Review – AfterDark: A Horror Anthology (AfterShock Comics)

Publisher: AfterShock Comics
Creators: Cullen Bunn, Cliff Richards, DC Alonso, Dave Sharpe, Jim Starlin, Nikkol Jelenic, Joe Pruett, Szymon Kudranski, Frank Tieri, Joe Eisma, Matt Herms, Carlos M. Mangual
Release Date: 3rd November 2021

AfterDark is a one-shot horror anthology, very much in the style of the old EC publications. And, having been lucky enough to get my hands on an early review copy, I can honestly say that this is a publication that AfterShock really should consider making a regular and permanent fixture in their annual release schedule.

As has been shown with the likes of EC’s Tales From The Crypt and Creepy & Eerie presents, when a horror anthology is done well, it can be something that not only generates its own storm of new readers but inspires those readers to go and seek other titles by the creators involved – something which can only be positive for the industry as a whole. I think that if AfterShock put some serious effort into developing this as a stand-alone quarterly title then they could make it into something truly special.

The first entry in this anthology is Ashes to Ashes, a bittersweet story of love and loss that is horrifying, heartbreaking, and to an extent uplifting (but mostly horrifying) featuring a widower who literally gives his all to honour his wife’s last dying wish. It’s no secret that I find Cullen Bunn a bit hit and miss, but when it’s a hit, boy is it a hit! This is a wonderful example of Bunn writing horror with heart and soul to it, and this is the Cullen Bunn that I love to read. With art by Cliff Richards and DC Alonso, and lettering from Dave Sharpe, this is a story that is the epitome of the old EC horror/chillers.

Next up we have a standalone story in the world of the Black Eyed Kids. Another bittersweet story for me, if for slightly different reasons than the previous one. I have on my shelves at home the first three volumes of this series, a series that I was really hoping would see at least a fourth volume to round off the story and tie up a few loose ends.  However, it’s been over three years since the last volume was published now, so I’m absolutely delighted to see a standalone short expanding the series. For those of you not familiar, the series revolves around a sinister cult of black eyed children who roam the suburbs gathering disaffected souls to their numbers, turning son and daughter against their parents, in a wave of brutal bloody murders. This story picks up one of the later threads of the story, dealing with broken promises and the sins of the parents. Joe Pruett and Szymon Kudranski have built a great world over the first three volumes, and this is a fantastic reminder of how good this series is. While it’s pitched as a standalone that requires no prior knowledge, it might be difficult to get into it without at least a bit of background. I do hope however, that it encourages you to read the rest of the series.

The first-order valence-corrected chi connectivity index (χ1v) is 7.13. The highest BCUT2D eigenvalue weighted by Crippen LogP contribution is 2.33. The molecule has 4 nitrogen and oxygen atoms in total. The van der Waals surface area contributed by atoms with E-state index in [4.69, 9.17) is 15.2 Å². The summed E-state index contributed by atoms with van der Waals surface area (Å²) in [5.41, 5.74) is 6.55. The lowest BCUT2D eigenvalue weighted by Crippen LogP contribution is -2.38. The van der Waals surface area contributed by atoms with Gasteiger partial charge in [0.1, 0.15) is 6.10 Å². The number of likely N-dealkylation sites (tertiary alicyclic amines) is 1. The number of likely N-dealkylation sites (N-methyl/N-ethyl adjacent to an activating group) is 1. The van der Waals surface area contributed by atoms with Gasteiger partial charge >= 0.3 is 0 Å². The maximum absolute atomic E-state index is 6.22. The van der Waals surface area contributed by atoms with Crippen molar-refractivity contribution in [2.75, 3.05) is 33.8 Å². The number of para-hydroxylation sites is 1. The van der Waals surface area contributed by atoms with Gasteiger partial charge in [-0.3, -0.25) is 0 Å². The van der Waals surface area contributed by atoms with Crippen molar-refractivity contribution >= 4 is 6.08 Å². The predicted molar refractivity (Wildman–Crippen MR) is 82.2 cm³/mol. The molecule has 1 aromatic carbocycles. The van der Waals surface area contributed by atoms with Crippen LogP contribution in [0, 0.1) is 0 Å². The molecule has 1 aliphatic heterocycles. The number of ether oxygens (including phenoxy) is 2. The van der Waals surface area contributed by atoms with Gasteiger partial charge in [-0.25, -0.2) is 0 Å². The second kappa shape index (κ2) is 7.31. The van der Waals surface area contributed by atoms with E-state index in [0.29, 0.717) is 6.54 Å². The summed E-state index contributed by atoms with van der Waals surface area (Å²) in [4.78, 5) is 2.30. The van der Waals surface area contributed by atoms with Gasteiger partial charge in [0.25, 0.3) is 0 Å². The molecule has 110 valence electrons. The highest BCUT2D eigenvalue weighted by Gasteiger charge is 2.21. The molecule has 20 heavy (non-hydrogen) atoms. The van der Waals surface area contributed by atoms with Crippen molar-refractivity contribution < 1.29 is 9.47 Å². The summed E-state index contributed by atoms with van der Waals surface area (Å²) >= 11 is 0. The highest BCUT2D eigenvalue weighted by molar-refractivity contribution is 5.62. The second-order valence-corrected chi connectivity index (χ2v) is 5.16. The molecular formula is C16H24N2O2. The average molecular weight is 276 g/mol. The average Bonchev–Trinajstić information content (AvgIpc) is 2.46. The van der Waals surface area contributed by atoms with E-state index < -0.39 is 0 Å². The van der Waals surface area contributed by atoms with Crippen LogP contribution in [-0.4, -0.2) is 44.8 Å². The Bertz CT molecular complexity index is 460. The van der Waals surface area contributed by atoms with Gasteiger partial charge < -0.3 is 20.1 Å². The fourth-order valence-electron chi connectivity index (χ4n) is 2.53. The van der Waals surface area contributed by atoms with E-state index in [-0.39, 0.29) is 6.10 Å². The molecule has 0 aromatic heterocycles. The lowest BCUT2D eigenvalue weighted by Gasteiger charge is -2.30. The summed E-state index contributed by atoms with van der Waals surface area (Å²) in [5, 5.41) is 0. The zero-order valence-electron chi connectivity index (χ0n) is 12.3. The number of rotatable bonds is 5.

Inheritance is a dystopian, post-apocalyptic story of two very different survivors meeting for the first time. The first is traveller of the wastelands, scavenging his existence while the other is a very different type of survivor who has ridden out the worst of the devastation in a bunker, and is someone who saw the last days of civilisation and can recount vividly the signs and warnings that led to it. This does not lead to the coming together of minds that either expected or hoped for. This has the feel of a Future Shock tale in the style of Richard Corben or Steve Dillon. It’s short and it’s brutal and should definitely be taken a warning about just how our children and our children’s children will view us if we don’t fix the world we live in today. This entry is brought to us by Jim Starlin, and that should really be enough to get you to read it, but Nikkol Jelenic’s artwork really seals the deal.

Lastly we have Tales of Mother F. Goose: Along Came a Spider, which is a tense, dark crime thriller following two detectives on the trail of a killer responsible for a string of gruesome murders using deadly spiders as his (or her) weapon of choice. Following on from the success of Little Red Hood, it’s nice to see another story in this series from Frank Tieri, Joe Eisma and Matt Herms. Along Came a Spider is the kind of stuff that will make your skin itch for days and seemlessly combines my fear of spiders and claustrophobia in one nice tidy bundle. Thanks guys! I’d love to see a whole series of these stories in their own collection, but I’m still happy to see them as a regular entry in an ongoing anthology series.

As a whole, this is a really well put together anthology with a little something for everyone. I enjoyed every story in the book, and I would love to see more stories in this vein from each of the creators involved.

Rating: 4/5.


The writer of this piece was: Mark Scott
Mark Tweets from @macoy_comicgeek ‏

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  1. Review – Tales of Mother F. Goose (one-shot) (AfterShock Comics) – BIG COMIC PAGE

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